Yesterday’s front has made it to the Four Corners area and a healthy amount of rain and snow has moved across Arizona and New Mexico (Figure 1). The water vapor satellite image (where moist air is grey/white and dry air is yellow to orange) shows a dry flow overhead in Longmont, and a clump of moisture to our southwest. IF that blob drifts northeast, virga (rainfall that evaporates before reaching the ground) is the most likely weather type.
Figure 3 is the surface map for Tuesday morning -the stationary front is finally drifting eastward allowing warm air to hit for midweek and beyond. The ridge is overhead Wednesday morning. We’ll have southwest winds, down slope flow, and compression under the ridge. All good reasons to see 70’s F this week. Figure 5 is the departure from normal surface temperatures for Wednesday PM – Longmont is in the 12F above normal category (again!).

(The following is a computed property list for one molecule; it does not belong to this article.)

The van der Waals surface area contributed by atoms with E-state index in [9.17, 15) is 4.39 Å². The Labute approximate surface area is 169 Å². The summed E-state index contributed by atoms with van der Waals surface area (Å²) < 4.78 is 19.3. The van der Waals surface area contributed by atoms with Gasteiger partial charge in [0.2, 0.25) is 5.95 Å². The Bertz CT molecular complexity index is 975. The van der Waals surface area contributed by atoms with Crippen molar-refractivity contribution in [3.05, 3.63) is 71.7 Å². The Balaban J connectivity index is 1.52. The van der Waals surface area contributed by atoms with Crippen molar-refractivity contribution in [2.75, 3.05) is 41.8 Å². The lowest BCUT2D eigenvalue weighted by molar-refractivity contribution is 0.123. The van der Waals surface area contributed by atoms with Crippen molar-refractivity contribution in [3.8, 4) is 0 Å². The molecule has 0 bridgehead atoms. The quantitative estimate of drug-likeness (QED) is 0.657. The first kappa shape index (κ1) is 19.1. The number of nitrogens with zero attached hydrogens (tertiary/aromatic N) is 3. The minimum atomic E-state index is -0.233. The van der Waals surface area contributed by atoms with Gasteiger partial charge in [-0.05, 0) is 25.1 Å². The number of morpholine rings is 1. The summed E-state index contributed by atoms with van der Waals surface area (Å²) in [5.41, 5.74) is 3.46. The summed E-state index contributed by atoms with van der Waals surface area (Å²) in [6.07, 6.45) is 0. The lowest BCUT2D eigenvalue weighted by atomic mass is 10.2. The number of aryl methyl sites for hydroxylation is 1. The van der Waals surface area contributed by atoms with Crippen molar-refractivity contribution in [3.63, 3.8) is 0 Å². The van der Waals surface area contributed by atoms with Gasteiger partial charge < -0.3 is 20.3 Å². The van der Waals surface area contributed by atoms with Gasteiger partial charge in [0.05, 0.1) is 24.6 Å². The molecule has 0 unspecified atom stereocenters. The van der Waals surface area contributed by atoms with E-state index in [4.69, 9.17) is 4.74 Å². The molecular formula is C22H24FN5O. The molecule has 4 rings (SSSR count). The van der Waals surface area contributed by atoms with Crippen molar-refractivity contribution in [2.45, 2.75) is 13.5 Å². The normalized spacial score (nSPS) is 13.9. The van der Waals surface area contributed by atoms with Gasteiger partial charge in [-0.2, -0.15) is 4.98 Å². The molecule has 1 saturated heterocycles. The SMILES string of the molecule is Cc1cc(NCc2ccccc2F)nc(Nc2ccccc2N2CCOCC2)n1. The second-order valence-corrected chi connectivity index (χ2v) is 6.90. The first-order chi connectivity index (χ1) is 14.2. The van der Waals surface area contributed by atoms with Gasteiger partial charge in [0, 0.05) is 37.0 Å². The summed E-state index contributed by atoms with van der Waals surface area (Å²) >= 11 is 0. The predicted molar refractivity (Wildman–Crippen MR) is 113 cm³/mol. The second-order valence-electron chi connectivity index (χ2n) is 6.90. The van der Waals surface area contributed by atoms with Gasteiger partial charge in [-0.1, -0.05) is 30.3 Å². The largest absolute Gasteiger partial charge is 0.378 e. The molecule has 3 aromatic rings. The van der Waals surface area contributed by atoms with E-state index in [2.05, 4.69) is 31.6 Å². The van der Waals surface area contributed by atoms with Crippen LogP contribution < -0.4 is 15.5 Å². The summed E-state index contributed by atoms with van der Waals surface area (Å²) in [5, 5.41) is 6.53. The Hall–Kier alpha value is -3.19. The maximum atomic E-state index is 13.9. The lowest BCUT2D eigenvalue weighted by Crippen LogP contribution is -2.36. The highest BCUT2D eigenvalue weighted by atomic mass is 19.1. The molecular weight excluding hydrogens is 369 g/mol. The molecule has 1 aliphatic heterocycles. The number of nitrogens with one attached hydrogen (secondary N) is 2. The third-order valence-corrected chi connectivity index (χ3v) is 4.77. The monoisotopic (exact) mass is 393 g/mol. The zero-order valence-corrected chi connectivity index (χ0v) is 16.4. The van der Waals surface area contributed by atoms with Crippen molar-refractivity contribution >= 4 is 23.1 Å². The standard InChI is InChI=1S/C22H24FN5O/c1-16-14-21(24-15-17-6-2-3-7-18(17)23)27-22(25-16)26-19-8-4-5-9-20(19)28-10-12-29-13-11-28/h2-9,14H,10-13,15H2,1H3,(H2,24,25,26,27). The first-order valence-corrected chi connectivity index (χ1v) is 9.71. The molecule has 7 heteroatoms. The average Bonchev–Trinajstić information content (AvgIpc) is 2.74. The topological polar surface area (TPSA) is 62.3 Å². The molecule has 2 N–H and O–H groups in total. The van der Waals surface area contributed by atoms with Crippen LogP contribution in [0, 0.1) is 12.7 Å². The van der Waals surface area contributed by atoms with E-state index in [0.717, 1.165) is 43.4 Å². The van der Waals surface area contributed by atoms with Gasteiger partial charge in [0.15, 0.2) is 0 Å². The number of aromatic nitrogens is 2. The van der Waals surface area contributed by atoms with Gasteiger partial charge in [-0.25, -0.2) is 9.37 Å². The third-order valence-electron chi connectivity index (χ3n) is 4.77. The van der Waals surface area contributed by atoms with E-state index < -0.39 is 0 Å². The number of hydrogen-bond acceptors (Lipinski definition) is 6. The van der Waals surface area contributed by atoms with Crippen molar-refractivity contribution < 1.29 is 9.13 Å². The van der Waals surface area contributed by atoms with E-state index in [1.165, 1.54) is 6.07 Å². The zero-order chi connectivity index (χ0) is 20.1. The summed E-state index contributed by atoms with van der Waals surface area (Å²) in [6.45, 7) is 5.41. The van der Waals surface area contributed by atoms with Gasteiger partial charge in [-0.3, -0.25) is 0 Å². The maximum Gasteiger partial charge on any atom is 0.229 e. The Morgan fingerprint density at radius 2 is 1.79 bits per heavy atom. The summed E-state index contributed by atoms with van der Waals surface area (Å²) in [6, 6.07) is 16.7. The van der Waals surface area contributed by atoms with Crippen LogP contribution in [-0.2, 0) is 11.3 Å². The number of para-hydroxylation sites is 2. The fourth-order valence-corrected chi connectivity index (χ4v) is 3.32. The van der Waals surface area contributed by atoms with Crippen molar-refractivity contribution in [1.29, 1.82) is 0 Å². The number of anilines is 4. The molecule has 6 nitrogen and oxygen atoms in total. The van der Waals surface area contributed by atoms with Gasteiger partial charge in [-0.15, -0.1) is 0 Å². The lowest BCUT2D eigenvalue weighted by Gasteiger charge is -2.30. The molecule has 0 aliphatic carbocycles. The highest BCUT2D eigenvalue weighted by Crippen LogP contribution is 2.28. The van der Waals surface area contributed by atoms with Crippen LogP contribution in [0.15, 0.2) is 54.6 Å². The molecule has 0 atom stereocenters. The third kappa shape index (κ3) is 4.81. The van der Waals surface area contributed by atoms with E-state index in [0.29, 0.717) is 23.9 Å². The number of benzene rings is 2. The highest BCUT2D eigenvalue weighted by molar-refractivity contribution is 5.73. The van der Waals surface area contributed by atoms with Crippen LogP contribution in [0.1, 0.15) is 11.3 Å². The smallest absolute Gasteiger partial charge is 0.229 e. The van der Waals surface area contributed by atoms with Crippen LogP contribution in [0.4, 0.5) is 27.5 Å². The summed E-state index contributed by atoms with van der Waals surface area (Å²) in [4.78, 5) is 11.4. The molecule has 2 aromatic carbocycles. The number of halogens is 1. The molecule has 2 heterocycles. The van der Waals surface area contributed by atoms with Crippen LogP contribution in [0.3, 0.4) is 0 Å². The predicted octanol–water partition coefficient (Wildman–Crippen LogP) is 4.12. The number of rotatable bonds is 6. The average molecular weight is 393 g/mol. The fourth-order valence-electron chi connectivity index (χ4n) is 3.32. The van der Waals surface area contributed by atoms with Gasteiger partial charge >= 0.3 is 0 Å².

The longer range forecast:
The trough, and next significant storm, is expected to impact our area Monday-ish next week. An earlier system is visible in the forecast maps now. A system will move through the state on Saturday. Like so many storms, the maximum precipitation to the west of Longmont will be underway Saturday morning. Down slope flow keeps us dry as a Plains low pressure system organizes. By Saturday midday – the Low is entering Kansas and the precipitation has hopped over us (with down slow flow keeping us dry and a bit warmer) hitting the northeast Colorado Plains. Can someone try to order a good rain or snow storm on Amazon Prime? We know it’ll be delivered quickly if that were possible.